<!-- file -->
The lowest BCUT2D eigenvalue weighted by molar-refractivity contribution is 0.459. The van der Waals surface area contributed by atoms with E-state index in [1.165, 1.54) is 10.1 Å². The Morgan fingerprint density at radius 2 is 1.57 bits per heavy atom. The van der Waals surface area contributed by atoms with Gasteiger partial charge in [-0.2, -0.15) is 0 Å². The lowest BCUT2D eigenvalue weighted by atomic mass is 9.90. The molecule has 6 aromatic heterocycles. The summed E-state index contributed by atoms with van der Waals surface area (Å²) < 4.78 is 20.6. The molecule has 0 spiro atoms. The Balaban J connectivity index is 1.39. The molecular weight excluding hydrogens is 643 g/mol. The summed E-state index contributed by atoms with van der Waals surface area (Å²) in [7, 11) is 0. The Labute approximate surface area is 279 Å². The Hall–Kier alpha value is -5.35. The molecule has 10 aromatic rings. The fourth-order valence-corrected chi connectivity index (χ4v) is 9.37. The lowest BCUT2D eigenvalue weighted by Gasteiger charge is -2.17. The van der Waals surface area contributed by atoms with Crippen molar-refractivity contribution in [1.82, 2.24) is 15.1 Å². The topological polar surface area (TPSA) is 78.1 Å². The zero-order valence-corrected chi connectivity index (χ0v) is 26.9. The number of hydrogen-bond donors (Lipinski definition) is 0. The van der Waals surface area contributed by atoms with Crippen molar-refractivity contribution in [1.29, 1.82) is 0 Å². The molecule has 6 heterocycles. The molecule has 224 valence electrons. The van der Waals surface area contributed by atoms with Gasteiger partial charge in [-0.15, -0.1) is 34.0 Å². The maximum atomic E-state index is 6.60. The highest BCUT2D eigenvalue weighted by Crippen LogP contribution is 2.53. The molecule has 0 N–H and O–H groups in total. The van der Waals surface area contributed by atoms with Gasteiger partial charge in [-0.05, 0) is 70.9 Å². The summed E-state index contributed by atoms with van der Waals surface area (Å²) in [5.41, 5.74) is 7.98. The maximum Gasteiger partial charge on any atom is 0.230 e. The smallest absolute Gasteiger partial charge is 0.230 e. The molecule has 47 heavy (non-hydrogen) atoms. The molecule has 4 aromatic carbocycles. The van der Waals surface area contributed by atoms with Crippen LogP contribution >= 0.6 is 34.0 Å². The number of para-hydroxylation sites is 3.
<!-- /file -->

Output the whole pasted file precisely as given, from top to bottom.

The lowest BCUT2D eigenvalue weighted by molar-refractivity contribution is 0.459. The van der Waals surface area contributed by atoms with E-state index in [1.165, 1.54) is 10.1 Å². The Morgan fingerprint density at radius 2 is 1.57 bits per heavy atom. The van der Waals surface area contributed by atoms with Gasteiger partial charge in [-0.2, -0.15) is 0 Å². The lowest BCUT2D eigenvalue weighted by atomic mass is 9.90. The molecule has 6 aromatic heterocycles. The summed E-state index contributed by atoms with van der Waals surface area (Å²) < 4.78 is 20.6. The molecule has 0 spiro atoms. The Balaban J connectivity index is 1.39. The molecular weight excluding hydrogens is 643 g/mol. The summed E-state index contributed by atoms with van der Waals surface area (Å²) in [7, 11) is 0. The Labute approximate surface area is 279 Å². The Hall–Kier alpha value is -5.35. The molecule has 10 aromatic rings. The fourth-order valence-corrected chi connectivity index (χ4v) is 9.37. The lowest BCUT2D eigenvalue weighted by Gasteiger charge is -2.17. The van der Waals surface area contributed by atoms with Crippen molar-refractivity contribution in [1.82, 2.24) is 15.1 Å². The topological polar surface area (TPSA) is 78.1 Å². The zero-order valence-corrected chi connectivity index (χ0v) is 26.9. The number of hydrogen-bond donors (Lipinski definition) is 0. The van der Waals surface area contributed by atoms with Crippen molar-refractivity contribution in [1.29, 1.82) is 0 Å². The molecule has 6 heterocycles. The molecule has 224 valence electrons. The van der Waals surface area contributed by atoms with Gasteiger partial charge in [-0.15, -0.1) is 34.0 Å². The maximum atomic E-state index is 6.60. The highest BCUT2D eigenvalue weighted by Crippen LogP contribution is 2.53. The molecule has 0 N–H and O–H groups in total. The van der Waals surface area contributed by atoms with Gasteiger partial charge in [-0.05, 0) is 70.9 Å². The summed E-state index contributed by atoms with van der Waals surface area (Å²) in [5.41, 5.74) is 7.98. The maximum Gasteiger partial charge on any atom is 0.230 e. The smallest absolute Gasteiger partial charge is 0.230 e. The molecule has 47 heavy (non-hydrogen) atoms. The molecule has 4 aromatic carbocycles. The van der Waals surface area contributed by atoms with Crippen LogP contribution >= 0.6 is 34.0 Å². The number of para-hydroxylation sites is 3.